WINSTON-SALEM -- Cornelius Town Manager Anthony Roberts got it out of the way early on the first day of his town board’s planning and budget retreat last Thursday. He will recommend the town’s property tax rate remain at 24 cents per $100 valuation next fiscal year. And barring any unforeseen moves by this or a future board, he forecasts it will remain the same the year after that. And the year after that. And maybe even the year after that.
That comes as little surprise for a town its size that has historically had one of the lowest property tax rates in the state. With oversight by fiscally conservative boards, Roberts and Finance Director Jackie Huffman have kept a tight rein on the town’s spending for years. Still, those tax rate projections even take into account issuing upwards of $10 million of $20.4 million in voter-approved bonds that appear headed for use in the coming budget cycle — new debt that Roberts had initially predicted could have a one-cent impact on the tax rate.
CORNELIUS, N.C. -- Refunds are rolling in for Cornelius residents and the town coffers are only in the beginning stages of feeling the fiscal pinch for having to refund hundreds of property owners within its borders for inflated and erroneous value assessments from the 2011 Mecklenburg County revaluation.
Even if it’s only 28 cents — including interest — at a time.
At Monday night’s meeting of the Cornelius Town Board of Commissioners, the board voted to issue 324 refund checks to current and/or former property owners totaling $6,572.82. It’s only the beginning, as the town is set to refund perhaps as much as $2 million in tax overages as the county goes about its business of readjusting property value assessments.
DENVER, N.C. -- A topic straight from the local headlines will be the primary point of discussion at the next meeting of the Lake Norman Covekeepers. The meeting, to be held Thursday, March 27, at the East Lincoln Volunteer Fire Department will feature a presentation about the current coal ash controversy from Rick Gaskins, executive director of the Catawba Riverkeeper Foundation.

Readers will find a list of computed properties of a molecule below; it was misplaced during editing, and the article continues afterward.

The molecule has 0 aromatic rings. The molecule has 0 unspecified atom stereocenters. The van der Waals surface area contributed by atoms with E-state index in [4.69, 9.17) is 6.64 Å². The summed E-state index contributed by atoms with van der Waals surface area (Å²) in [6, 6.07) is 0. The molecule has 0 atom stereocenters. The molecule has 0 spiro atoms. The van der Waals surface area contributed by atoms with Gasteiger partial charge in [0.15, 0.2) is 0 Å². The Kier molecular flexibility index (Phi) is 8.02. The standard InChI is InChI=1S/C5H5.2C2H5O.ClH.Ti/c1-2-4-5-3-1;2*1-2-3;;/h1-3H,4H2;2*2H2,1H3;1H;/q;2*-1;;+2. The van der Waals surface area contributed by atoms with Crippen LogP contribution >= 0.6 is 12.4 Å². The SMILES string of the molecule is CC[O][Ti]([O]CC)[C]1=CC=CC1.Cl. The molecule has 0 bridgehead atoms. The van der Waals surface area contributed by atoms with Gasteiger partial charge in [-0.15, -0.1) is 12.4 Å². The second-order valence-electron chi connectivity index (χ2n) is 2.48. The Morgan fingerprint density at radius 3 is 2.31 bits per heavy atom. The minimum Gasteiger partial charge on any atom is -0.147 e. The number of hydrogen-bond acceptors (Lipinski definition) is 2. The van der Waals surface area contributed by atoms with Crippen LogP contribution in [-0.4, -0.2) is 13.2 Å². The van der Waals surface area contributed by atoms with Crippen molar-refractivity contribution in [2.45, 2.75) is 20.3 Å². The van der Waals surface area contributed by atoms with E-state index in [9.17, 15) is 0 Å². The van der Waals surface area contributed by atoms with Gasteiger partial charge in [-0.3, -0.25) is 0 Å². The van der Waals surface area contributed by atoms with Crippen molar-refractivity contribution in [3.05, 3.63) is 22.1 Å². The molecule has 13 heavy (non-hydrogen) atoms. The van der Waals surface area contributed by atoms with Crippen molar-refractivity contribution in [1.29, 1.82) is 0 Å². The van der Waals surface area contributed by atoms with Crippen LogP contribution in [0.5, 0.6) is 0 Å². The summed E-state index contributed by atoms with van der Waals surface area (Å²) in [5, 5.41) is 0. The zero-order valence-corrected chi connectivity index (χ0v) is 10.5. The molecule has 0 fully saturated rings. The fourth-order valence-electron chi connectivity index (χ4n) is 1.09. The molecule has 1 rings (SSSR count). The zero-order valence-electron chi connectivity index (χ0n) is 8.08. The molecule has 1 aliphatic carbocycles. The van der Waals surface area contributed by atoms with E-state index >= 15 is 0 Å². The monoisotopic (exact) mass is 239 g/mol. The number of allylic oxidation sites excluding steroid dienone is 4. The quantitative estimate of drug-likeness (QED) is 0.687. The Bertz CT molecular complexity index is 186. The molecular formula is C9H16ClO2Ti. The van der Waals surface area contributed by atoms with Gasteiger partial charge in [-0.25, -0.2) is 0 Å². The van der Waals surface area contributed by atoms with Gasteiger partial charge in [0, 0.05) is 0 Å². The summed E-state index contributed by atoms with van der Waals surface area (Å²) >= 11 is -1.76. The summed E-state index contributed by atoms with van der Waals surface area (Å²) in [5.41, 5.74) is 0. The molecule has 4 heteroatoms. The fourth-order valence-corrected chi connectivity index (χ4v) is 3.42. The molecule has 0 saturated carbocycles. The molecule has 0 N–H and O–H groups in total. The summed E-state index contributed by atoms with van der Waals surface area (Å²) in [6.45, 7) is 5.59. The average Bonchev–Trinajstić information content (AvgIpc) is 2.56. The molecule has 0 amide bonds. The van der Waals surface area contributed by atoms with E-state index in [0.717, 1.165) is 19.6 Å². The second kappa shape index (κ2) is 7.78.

Gaskins will address the coal ash crisis in the state — its history, the environmental danger to drinking water and wildlife, and what actions are being taken. The meeting will begin at 7 p.m. at the fire department at 406 South Pilot Knob Road in Stanley. For more information, contact Ben Benoit, 704-489-6249.
DAVIDSON, N.C. -- The third annual Swing Fore A Child’s Place golf tournament to help the region’s homeless children will be held Monday, May 19, at River Run Country Club in Davidson. The benefit tournament, founded and organized by several local families, is a major fundraiser for the My Place summer camp program designed for children who are clients of A Child’s Place.
The tournament will begin at 1 p.m. and the day’s activities will include lunch, drinks, heavy hors d’oeuvres during and after the tournament and putting and longest-drive contests. Specialty items, including Duke University basketball tickets complete with a behind-the-scenes tour of Cameron Indoor Stadium on Duke’s campus, also will be raffled off.
HUNTERSVILLE, N.C. -- Spring may be creeping in slower than usual, but at Blythe Elementary School in Huntersville the colorful patches of green and gold are spreading fast as the school nears the completion of its 2014 “Shamrocks for the Cure” drive in honor of student Tyler Allen.
Tyler, a fifth grader at Blythe, has Duchenne Muscular Dystrophy, a degenerative muscular disease. Five years ago, when Tyler was a first grader at Blythe, his mother, Brenda, helped initiate a school campaign to raise awareness of the disease and generate financial support for the Muscular Dystrophy Association.